Phase III Intergroup Study of Talc Poudrage vs Talc Slurry Sclerosis for Malignant Pleural Effusion* Carolyn M. Dresler, MD; Jemi Olak, MD, FCCP; James E. Herndon, II, PhD; William G. Richards, PhD; Ernest Scalzetti, MD; Stewart B. Fleishman, MD; Kemp H. Kernstine, MD, PhD, FCCP; Todd Demmy, MD, FCCP; David M. Jablons, MD, FCCP; Leslie Kohman, MD, FCCP; Thomas M. Daniel, MD; George B. Haasler, MD, FCCP; David J. Sugarbaker, MD; for the Cooperative Groups Cancer and Leukemia Group B, Eastern Cooperative Oncology Group, North Central Cooperative Oncology Group, and the Radiation Therapy Oncology Group, (Chest. 2005;127:909-915.) - 2005 American College of Chest Physicians
Phase III Trial of Trimodality Therapy With Cisplatin, Fluorouracil, Radiotherapy, and Surgery Compared With Surgery Alone for Esophageal Cancer: CALGB 9781, Journal of Clinical Oncology, Vol 26, No 7 (March 1), 2008: pp. 1086-1092 - 2008 American Society of Clinical Oncology.
DOI: 1 Phase I to II Study of Pleurectomy/Decortication and Intraoperative Intracavitary Hyperthermic Cisplatin Lavage for Mesothelioma - Journal of Clinical Oncology, Vol 24, No 10 (April 1), 2006: pp. 1561-1567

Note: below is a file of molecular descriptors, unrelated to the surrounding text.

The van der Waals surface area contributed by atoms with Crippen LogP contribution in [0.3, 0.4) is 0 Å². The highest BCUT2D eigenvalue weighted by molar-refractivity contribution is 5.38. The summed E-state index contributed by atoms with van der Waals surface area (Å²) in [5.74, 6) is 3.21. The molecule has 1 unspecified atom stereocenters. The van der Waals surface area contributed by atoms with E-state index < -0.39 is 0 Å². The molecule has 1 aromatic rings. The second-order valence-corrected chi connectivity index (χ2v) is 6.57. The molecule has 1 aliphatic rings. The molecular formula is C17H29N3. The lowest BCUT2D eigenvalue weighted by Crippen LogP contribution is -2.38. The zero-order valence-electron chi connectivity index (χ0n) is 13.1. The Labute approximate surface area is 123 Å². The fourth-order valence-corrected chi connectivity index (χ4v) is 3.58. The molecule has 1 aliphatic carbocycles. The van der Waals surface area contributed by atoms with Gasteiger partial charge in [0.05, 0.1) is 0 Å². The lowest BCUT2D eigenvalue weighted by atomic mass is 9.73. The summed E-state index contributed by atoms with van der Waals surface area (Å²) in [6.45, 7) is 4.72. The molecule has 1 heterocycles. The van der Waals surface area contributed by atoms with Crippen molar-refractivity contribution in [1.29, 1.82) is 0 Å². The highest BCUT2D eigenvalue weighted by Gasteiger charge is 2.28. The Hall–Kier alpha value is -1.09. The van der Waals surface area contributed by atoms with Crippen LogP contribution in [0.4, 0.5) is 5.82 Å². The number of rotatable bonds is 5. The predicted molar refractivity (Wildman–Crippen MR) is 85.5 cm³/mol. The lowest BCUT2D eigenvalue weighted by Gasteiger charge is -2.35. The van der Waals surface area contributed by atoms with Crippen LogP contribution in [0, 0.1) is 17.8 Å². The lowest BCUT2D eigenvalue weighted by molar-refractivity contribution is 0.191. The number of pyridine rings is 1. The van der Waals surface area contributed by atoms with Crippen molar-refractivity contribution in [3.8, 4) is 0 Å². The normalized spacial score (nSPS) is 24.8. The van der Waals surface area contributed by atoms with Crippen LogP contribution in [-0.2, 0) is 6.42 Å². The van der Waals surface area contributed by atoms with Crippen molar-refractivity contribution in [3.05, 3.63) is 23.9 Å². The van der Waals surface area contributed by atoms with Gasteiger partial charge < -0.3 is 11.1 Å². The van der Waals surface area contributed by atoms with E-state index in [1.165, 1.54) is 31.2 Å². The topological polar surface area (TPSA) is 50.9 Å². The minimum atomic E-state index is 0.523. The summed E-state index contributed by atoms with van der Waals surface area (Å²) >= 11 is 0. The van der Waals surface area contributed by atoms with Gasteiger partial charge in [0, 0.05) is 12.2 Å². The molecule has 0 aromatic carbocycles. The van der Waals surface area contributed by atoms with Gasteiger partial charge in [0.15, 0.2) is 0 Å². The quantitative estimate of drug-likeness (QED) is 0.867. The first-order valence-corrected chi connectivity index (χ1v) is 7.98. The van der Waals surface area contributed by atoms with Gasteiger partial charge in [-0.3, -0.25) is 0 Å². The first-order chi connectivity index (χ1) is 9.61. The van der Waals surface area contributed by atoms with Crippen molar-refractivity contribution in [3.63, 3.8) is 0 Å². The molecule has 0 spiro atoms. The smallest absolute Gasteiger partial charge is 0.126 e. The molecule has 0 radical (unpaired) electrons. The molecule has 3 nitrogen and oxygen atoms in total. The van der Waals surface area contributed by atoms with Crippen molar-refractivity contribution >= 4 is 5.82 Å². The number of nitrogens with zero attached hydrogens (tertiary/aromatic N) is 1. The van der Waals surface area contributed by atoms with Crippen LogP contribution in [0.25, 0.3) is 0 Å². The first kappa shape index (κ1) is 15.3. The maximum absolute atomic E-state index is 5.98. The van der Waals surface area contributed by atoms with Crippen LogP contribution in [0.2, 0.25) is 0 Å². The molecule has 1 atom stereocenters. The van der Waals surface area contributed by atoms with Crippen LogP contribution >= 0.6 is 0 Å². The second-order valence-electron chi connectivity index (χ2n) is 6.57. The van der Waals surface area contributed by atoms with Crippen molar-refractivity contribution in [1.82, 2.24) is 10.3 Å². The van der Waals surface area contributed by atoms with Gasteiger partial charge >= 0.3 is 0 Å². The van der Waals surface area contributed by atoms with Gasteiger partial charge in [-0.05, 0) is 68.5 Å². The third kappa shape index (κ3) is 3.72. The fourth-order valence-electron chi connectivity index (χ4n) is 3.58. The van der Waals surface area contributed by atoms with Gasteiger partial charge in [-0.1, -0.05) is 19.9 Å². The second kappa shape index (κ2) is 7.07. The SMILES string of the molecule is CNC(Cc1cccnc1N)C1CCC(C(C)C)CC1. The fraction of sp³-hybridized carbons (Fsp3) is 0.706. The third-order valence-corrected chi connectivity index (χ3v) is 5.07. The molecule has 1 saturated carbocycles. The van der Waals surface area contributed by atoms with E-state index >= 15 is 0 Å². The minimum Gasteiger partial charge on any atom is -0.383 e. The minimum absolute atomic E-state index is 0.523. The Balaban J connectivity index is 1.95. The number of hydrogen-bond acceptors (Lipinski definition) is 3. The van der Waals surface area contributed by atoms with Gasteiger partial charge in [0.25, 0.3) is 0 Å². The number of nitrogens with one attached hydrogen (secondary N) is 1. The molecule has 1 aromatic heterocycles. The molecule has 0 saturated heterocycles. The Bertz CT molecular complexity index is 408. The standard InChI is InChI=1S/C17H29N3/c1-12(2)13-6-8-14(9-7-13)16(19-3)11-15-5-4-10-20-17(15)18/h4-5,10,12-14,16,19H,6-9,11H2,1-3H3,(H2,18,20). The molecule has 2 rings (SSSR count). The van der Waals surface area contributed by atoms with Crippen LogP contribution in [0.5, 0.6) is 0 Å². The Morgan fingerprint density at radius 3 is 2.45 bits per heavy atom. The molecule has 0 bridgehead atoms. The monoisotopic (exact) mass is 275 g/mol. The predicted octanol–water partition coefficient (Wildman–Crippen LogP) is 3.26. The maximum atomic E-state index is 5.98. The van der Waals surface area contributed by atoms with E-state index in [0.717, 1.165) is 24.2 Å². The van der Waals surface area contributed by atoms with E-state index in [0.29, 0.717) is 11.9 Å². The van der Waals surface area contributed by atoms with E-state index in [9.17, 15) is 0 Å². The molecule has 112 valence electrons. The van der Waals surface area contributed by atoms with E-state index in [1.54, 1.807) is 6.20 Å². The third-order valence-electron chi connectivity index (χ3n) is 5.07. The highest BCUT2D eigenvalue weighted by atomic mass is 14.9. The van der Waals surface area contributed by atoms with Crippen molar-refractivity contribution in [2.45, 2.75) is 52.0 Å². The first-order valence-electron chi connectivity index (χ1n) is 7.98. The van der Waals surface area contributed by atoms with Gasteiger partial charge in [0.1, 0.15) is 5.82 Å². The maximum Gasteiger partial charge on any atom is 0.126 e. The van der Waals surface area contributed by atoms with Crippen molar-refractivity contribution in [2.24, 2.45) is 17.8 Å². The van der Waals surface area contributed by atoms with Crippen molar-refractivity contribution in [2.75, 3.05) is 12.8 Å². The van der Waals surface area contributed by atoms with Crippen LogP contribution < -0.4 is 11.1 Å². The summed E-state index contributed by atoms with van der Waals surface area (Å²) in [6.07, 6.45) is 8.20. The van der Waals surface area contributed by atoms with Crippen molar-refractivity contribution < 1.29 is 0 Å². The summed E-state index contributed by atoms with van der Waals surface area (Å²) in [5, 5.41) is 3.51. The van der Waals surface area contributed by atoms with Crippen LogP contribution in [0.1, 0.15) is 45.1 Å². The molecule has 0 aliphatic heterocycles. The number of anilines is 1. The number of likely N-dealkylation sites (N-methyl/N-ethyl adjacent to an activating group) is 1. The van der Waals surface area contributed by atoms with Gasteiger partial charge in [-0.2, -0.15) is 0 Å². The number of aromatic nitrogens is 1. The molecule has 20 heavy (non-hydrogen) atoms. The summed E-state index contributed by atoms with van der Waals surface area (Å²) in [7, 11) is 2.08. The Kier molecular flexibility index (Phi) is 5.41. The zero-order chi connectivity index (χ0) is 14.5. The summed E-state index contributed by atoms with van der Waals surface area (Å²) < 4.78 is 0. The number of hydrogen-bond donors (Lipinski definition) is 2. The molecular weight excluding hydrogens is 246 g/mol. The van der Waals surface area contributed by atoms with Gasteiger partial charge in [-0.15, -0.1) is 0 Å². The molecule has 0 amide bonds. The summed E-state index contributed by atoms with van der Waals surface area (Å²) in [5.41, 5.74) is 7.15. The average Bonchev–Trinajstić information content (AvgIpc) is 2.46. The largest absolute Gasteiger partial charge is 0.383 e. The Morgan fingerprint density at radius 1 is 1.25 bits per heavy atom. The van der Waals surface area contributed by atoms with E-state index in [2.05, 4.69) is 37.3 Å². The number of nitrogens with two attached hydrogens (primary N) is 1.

Prevention, early detection, and management of complications after 328 consecutive extrapleural pneumonectomies - J Thorac Cardiovasc Surg 2004;128:138-146
Pleural Biopsy: A Reliable Method for Determining the Diagnosis But Not Subtype in Mesothelioma - Ann Thorac Surg 2004;78:1774-1776
Resection margins, extrapleural nodal status, and cell type determine postoperativ long-term survival in trimodality therapy of malignant pleural mesothelioma: results in 183 patients - J Thorac Cardiovasc Surg 1999;117:54-65
Pleuropneumonectomy in the treatment of malignant pleural mesothelioma. - Chest. 1999 Dec;116(6 Suppl):450S-454S.
Extrapleural pneumonectomy in the setting of multimodality therapy for diffuse malignant pleural mesothelioma. - Semin Thorac Cardiovasc Surg. 1997 Oct;9(4):373-82
Extrapleural pneumonectomy, chemotherapy, and radiotherapy in the treatment of diffuse malignant pleural mesothelioma. - J Thorac Cardiovasc Surg. 1991 Jul;102(1):10-4; discussion 14-50.1200/JCO.2007.12.9593Sources
Baylor College of Medicine
Baylor College of Medicine News
Brigham and Women’s Hospital, Department of Thoracic Surgery. Boston, MA.
Dana Farber Cancer Institute, Department of Thoracic Surgery/Thoracic Oncology
Dr. David J. Sugarbaker. Richard E. Wilson Professor of Surgery. Harvard Medical School. Boston, MA